Beacons of light update

Words by Marguerite Marshall


After around a year of waiting, work and money, Eltham’s Zen Den café will be able to continue to shine a light for a safe climate future.         

Following Zen Den installing 50 solar panels, Nillumbik Council last year told them to remove 26 of their 50 panels because the building had a heritage overlay. 

However, Zen Den decided to oppose this. Co-owner Tony Rizk said they hired a heritage specialist at a “substantial financial cost to us” to face a VCAT (Victorian Civil and Administrative Tribunal) challenge last September. The heritage expert said only 10 panels needed to be removed and three other panels had to be reoriented. 

Nillumbik Council accepted this as did VCAT. However this process took several months. The deadline for the changes to the arrangement of panels is this August.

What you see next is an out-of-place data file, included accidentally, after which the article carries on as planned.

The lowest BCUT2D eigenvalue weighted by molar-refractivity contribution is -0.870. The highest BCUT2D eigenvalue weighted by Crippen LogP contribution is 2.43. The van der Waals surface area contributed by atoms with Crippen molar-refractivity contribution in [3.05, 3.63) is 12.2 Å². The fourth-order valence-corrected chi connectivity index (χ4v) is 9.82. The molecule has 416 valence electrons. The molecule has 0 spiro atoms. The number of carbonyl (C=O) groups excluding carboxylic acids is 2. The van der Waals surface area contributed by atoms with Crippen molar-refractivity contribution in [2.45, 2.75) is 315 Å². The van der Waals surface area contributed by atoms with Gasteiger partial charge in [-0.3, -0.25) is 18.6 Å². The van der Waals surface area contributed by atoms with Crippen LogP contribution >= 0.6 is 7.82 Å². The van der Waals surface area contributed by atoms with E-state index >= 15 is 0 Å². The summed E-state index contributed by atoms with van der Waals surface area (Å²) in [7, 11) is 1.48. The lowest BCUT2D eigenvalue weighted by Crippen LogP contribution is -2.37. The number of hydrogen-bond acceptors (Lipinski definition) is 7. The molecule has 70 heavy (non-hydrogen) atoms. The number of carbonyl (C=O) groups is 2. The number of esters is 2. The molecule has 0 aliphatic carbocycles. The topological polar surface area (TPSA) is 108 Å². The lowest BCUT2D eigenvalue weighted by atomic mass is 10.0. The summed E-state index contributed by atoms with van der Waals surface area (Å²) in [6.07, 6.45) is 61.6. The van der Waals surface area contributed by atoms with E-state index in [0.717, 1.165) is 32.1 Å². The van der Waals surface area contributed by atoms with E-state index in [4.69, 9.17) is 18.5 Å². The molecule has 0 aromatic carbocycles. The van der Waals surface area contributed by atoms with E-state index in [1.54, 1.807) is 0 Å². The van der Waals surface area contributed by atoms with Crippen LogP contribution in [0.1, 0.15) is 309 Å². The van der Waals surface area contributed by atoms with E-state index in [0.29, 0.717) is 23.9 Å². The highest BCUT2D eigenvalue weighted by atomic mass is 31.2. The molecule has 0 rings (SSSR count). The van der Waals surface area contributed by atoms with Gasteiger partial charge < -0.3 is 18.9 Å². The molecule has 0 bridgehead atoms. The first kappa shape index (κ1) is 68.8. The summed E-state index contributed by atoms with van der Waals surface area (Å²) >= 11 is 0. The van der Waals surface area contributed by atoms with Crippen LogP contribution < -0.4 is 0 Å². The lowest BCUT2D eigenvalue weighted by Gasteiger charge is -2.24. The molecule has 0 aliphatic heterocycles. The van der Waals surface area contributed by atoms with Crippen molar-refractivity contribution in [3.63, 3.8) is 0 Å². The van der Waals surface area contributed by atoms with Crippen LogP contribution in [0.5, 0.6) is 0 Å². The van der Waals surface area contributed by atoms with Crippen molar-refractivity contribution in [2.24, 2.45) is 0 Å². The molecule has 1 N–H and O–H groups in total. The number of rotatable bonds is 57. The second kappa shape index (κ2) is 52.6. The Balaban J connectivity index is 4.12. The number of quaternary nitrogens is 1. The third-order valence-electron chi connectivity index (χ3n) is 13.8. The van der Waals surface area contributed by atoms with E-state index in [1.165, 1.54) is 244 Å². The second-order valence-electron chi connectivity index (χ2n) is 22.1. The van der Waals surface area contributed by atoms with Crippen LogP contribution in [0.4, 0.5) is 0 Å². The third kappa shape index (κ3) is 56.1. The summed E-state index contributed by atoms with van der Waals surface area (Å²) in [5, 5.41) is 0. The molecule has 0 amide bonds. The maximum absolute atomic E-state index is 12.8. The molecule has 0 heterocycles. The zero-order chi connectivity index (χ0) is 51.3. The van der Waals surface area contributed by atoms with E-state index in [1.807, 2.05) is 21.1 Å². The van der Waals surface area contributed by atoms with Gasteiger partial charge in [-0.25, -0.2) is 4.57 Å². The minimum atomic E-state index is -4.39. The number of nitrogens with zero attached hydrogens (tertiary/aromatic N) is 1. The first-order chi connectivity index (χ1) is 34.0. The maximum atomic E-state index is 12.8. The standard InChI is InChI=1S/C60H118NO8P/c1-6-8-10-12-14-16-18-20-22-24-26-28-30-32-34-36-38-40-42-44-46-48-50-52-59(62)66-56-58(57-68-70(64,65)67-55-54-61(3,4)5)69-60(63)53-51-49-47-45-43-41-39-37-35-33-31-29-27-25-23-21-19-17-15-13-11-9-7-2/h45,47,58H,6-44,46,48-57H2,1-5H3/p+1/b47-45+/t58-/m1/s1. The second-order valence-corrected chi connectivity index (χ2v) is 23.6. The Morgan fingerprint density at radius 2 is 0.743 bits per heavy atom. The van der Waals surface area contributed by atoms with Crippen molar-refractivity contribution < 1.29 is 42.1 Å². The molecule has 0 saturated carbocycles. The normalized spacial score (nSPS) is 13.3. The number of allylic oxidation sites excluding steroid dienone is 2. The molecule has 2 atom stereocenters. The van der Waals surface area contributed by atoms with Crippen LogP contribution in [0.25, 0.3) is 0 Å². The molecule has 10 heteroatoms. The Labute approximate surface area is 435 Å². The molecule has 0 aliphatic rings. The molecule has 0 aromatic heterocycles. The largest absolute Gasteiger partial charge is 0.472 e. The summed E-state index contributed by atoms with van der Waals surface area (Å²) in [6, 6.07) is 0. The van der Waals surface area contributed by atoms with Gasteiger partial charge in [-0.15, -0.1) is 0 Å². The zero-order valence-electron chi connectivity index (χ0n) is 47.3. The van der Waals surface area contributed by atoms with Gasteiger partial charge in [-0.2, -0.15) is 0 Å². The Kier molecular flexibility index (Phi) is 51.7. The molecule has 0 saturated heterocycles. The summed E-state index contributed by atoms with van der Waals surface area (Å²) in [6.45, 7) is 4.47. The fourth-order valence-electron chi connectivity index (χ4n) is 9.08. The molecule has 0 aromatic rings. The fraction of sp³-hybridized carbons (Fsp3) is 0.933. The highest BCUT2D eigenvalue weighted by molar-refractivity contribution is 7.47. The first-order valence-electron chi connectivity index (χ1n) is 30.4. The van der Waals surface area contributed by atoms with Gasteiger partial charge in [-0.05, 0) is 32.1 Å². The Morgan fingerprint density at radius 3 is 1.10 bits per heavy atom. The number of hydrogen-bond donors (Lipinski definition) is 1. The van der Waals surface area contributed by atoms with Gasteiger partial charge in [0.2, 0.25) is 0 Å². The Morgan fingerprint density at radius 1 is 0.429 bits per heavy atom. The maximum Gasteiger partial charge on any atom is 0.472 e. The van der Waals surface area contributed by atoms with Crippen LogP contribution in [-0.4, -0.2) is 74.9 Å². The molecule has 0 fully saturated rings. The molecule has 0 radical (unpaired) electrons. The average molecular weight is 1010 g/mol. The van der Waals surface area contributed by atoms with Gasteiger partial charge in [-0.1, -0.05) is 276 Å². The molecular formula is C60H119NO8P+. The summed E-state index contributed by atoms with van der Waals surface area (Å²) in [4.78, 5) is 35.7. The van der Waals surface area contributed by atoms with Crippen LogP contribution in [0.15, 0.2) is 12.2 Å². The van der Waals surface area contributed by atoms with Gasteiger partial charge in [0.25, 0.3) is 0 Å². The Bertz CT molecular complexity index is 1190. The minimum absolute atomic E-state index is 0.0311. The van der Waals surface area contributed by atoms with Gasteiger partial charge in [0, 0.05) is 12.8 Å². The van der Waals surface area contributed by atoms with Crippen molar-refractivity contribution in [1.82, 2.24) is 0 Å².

The fewer panels will lessen the 20-30 percent of the café’s electricity that the 50 panels had supplied.  Lack of roof space stopped Zen Den from buying enough to provide all of their electricity needs, Tony said.

The 50 panels bought in 2020, annually saved them around 15-20% in electricity costs and were to have been paid off in five to six years. 

Tony said the reason why they installed panels and fought for their retention, was to help achieve a safe climate future. “We need panels on millions of buildings to reach zero carbon emissions.  We are all obliged to do our bit for a safe climate future – if we are able.” He said he did this for his children’s future, and that his children were very strong advocates for effective action. 

Zen Den has had positive feedback from their customers.